But the evidence isn't only about polygamy. There are also thousands of pages of legal precedents and argument over balancing rights and limiting freedoms.

There is argument over just how far a government can go in asking questions about people's firmly and sincerely held spiritual beliefs. And there are arguments about children's rights and equality rights.

But at its heart, this is about sex and sexuality, about individual choice versus societal values. It's about how tolerant Canadians are and how tolerant they ought to be.

In his opening statement, Macintosh told Chief Justice Robert Bauman of the B.C. Supreme Court that he must strike down the polygamy law.

He noted that the effect would be to decriminalize conjugal, marriage-like relationships involving more than two people. But it would not legalize polygamous marriages.

The analogy Macintosh used is the decriminalization of homosexual relationships.

That happened in 1969. Same-sex marriages weren't legalized until 2005.

Decriminalization, Macintosh argued, would erase any stigma against people in those relationships and make it more likely that if there is sexual exploitation, abuse or even incest, they would be more likely to report those crimes.

And it's prosecuting those crimes that is important, he said, not the criminalization of choice made by consenting adults.

When the law was originally written in 1890, the amicus contends it was aimed at imposing Christian-style, monogamous marriages on Mormons, Indians and Muslims.

In purpose, Macintosh says, it is racist and discriminatory and contrary to the 1982 Constitution's guarantees of religious freedom, freedom of expression, association and the right to liberty and security of person.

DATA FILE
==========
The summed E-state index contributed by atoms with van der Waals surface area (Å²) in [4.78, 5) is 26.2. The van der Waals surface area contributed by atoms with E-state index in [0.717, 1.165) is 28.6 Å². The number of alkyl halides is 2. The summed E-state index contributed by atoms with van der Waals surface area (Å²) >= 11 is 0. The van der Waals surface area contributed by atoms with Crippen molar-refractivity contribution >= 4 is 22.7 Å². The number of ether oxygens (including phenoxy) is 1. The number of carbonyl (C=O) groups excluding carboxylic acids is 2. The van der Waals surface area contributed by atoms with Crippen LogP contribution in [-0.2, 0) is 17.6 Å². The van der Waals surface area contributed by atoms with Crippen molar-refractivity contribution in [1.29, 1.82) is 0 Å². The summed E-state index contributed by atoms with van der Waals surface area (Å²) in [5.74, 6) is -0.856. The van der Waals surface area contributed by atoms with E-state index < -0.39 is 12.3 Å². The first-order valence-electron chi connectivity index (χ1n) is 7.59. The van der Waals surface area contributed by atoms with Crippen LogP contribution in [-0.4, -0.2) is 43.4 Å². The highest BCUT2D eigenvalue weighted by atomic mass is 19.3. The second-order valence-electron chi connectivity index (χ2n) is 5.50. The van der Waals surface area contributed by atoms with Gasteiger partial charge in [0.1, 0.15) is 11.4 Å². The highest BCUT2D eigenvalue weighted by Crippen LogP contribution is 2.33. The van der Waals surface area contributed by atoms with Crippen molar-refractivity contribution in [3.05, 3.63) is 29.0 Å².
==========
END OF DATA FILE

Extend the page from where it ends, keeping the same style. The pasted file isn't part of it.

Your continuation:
Criminalizing individuals' choices in sexual relationships and family configurations, he maintains, is contrary to the values of a multicultural, secular and tolerant society.

More specifically, Macintosh contends that the law is so badly written that lawyers for the attorneys-general of B.C. and Canada don't even agree who is captured by it.

Craig Jones, acting for the province, says it's only men with multiple partners; Canada's lawyer Deborah Strachan says it means any three people in a conjugal, marriage-like relationship.

(Jones and Strachan along with interested groups that support maintaining the law made their opening remarks before Macintosh.)

Further, the amicus discounted the position of West Coast Legal Education and Action Fund and the Canadian Coalition for the Rights of the Child that the polygamy law could be "read down" to exclude all of those in "good" polygamous relationships and include only "bad polygamists" who exploit children sexually, force marriages on unwilling participants or use children as slave labour.

Just as the attorneys-general have allies, so too does Macintosh.

His position is also supported and bolstered by interest groups. They include the B.C. Civil Liberties Association, the Fundamentalist Church of Jesus Christ of Latter Day Saints, the Canadian Polyamory Advocacy Association and the Canadian Association for Freedom of Expression.

Noting that "99.999 per cent" of Canadians have never had anything to do with polygamy, Macintosh said their perceptions about it are based on "ignorance, bias and condescension."

"That's exactly where constitutional protection needs to kick in," he told Bauman. "It is the only time constitutional protection means anything ... There is no need to protect the majority of 'right-thinking' people."

It may well be that the majority doesn't need protection. But that's not what Bauman has been asked to decide.

For the amicus to win, he must convince the chief justice that there is insufficient evidence proving that polygamy is inherently harmful not only to the men, women and children directly affected, but to the society as a whole.

He must prove to Bauman that polygamy does not offend the equality rights of women and children or any other competing rights.

Yet even if Macintosh does prove that this law is not the right one, the courts don't have the final say. Parliament does.